Fans of all three clubs will learn what requirements the government will impose on travel to Istanbul and Gdansk, when it announces details of its traffic light system later today.
Gdansk Stadium in Poland is due to host the Europa League final on May 26 this year
EUROPA LEAGUE FINAL
Manchester United v Villareal
Venue: Gdansk Stadium, Gdansk, Poland. Capacity 40,000
Confirmed capacity for final: 9,500
Confirmed ticket allocation: 2,000 tickets per finalist plus a further 2,000 on general sale
Coronavirus infection rate: 124 confirmed cases per million people per day (compared to 30 in the UK)
Coronavirus vaccinations: 25% of population has received at least one dose
Expected travel guidance: Amber list, which would require people returning from Poland to self-isolate for 10 days, taking test of day two and eight.
Entry requirements: Currently travellers from the UK to Poland can gain an exemption from self-isolation in the country if they take a PCR or antigen for coronavirus on arrival and it is negative. Fans may need to pre-book tests at facilities at or near airports.
It is currently still illegal for Brits to travel abroad for non-essential reasons but this is expected to change on May 17, when the Foreign Office is likely to allow people to fly to countries with low Covid infection rates.
Travellers to countries on the ‘red list’ will have to quarantine for 10 days in a government-approved hotel on their arrival in the UK.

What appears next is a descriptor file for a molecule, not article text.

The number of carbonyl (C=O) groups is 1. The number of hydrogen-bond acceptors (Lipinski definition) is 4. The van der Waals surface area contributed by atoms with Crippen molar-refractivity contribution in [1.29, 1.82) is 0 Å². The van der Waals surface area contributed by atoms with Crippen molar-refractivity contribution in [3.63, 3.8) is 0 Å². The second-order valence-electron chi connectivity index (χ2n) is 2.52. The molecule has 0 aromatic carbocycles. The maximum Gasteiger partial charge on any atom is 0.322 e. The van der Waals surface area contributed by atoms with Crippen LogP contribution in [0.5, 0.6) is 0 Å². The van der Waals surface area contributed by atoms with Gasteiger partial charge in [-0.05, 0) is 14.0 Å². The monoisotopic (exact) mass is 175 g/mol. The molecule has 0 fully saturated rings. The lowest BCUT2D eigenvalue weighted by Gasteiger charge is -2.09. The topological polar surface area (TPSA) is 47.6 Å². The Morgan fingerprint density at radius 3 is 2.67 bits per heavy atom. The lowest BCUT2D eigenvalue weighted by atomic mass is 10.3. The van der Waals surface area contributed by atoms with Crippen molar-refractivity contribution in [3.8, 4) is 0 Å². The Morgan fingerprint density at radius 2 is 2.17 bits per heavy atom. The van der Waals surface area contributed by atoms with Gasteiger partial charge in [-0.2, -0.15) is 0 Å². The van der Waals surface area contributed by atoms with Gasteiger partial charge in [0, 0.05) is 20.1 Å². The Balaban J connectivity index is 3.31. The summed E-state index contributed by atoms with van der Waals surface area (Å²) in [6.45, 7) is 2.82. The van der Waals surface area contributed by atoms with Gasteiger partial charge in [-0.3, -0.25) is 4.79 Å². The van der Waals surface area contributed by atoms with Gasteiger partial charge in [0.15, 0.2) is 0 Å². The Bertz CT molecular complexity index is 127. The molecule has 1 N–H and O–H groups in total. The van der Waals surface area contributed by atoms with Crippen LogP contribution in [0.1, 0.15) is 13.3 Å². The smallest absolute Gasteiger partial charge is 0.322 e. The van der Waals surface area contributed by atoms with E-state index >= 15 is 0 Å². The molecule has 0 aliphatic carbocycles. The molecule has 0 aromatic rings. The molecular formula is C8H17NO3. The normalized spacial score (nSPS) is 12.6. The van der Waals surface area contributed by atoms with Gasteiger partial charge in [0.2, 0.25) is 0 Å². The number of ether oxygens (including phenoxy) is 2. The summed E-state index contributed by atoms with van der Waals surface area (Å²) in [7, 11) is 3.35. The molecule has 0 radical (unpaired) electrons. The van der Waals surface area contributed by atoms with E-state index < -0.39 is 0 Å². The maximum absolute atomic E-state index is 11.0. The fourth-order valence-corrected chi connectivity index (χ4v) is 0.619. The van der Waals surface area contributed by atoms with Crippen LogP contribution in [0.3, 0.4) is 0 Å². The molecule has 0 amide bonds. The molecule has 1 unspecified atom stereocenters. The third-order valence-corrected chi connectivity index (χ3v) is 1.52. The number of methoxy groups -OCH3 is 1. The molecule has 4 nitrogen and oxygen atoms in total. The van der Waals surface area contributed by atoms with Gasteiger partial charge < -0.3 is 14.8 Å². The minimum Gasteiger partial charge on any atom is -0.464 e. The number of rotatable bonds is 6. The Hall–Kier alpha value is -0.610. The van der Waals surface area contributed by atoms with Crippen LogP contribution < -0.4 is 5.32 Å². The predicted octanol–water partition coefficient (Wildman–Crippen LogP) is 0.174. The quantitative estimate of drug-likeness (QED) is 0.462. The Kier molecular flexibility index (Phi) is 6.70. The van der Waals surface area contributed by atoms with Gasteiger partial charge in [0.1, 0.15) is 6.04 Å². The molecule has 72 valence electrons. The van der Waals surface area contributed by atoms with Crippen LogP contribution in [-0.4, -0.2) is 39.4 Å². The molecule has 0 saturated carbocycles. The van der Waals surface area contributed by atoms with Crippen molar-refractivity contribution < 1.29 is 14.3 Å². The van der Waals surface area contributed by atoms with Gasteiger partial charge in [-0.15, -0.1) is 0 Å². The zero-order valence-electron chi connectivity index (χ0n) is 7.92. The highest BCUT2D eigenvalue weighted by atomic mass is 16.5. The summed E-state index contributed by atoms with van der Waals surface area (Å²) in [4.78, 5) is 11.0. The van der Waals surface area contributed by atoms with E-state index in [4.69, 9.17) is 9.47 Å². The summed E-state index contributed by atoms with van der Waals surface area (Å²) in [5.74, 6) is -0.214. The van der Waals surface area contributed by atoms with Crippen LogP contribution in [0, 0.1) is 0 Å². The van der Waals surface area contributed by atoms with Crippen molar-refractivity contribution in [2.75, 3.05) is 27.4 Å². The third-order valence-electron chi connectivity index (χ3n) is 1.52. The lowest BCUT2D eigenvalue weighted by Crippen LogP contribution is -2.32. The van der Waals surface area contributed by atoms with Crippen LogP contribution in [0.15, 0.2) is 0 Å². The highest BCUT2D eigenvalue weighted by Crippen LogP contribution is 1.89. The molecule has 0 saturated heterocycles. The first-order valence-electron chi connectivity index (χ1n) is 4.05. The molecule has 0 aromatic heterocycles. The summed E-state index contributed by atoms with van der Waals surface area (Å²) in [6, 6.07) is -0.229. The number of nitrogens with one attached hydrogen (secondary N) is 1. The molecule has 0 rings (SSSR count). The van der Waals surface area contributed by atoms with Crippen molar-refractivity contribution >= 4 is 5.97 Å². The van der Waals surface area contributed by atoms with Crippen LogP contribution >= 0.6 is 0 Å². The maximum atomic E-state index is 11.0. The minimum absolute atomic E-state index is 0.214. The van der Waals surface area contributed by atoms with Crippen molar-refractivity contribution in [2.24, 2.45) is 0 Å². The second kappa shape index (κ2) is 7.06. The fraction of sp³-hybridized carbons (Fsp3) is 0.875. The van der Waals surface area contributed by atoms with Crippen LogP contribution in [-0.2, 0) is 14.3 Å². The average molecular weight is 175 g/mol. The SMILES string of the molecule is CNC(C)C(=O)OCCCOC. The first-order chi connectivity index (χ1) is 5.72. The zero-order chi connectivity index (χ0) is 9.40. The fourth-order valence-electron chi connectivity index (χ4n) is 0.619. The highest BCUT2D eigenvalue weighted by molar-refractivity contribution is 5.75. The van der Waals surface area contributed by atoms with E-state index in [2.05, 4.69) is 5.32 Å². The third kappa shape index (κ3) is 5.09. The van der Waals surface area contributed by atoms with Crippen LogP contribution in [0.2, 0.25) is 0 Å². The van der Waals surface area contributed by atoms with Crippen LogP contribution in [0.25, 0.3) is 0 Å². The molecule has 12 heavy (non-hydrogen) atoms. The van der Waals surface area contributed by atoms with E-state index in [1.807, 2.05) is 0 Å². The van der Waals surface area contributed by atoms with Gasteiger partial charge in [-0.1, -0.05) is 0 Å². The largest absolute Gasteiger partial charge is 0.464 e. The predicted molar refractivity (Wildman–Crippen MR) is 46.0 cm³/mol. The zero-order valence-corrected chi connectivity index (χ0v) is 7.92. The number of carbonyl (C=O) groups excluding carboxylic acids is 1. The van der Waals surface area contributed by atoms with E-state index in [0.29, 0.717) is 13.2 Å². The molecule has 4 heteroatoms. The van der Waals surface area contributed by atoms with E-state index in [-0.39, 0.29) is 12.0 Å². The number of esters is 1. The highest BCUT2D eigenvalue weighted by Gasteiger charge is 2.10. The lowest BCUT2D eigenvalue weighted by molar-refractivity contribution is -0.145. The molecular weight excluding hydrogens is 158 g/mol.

Those coming from ‘amber list’ countries will be required to self-isolate at home for 10 days, taking covid test on day two and eights. While those returning from countries on the ‘green list’ will not have to isolate, but will have to take a test.
It is widely expected that Turkey and Poland will be on the amber list, requiring travelling fans to isolate and test on their return.
The LED screen inside Manchester City’s Etihad Stadium displays a message of ‘Good luck in Istanbul!’ ahead of the final
City put on a fantastic display to reach their first Champions League final in Istanbul where they will face Chelsea
Chelsea booked their place in the Champions League final following a 3-1 aggregate victory over Real Madrid on Wednesday
Manchester United and Edinson Cavani confirmed their place in the Europa League final
However, public health experts and MPs have spoken out against holding the match in Turkey and insist it should be switched to England.
Public health expert Professor Keith Neal told Sportsmail: ‘The risk is ridiculous.’
‘It is corporate negligence on the part of UEFA. The fans will not just go for the game. They will go there for a few days; they will drink and mix.’
Turkey has suffered a devastating spike of coronavirus, with a peak of 60,000 cases and 300 deaths a day in April and rates of infection remain thirteen times higher than the UK.
The country has a Covid infection rate more than 10 times higher than Britain’s, with 320 new cases per million people announced yesterday, compared to just 30 in the UK. Likewise, there were 31,200 more positive tests confirmed on Tuesday, alongside just 2,000 in the UK.
‘It could be managed safely here. You could have 20,000 or 30,0000 fans at Wembley quite safely and use lateral flow tests before they go in. You just need enough testers.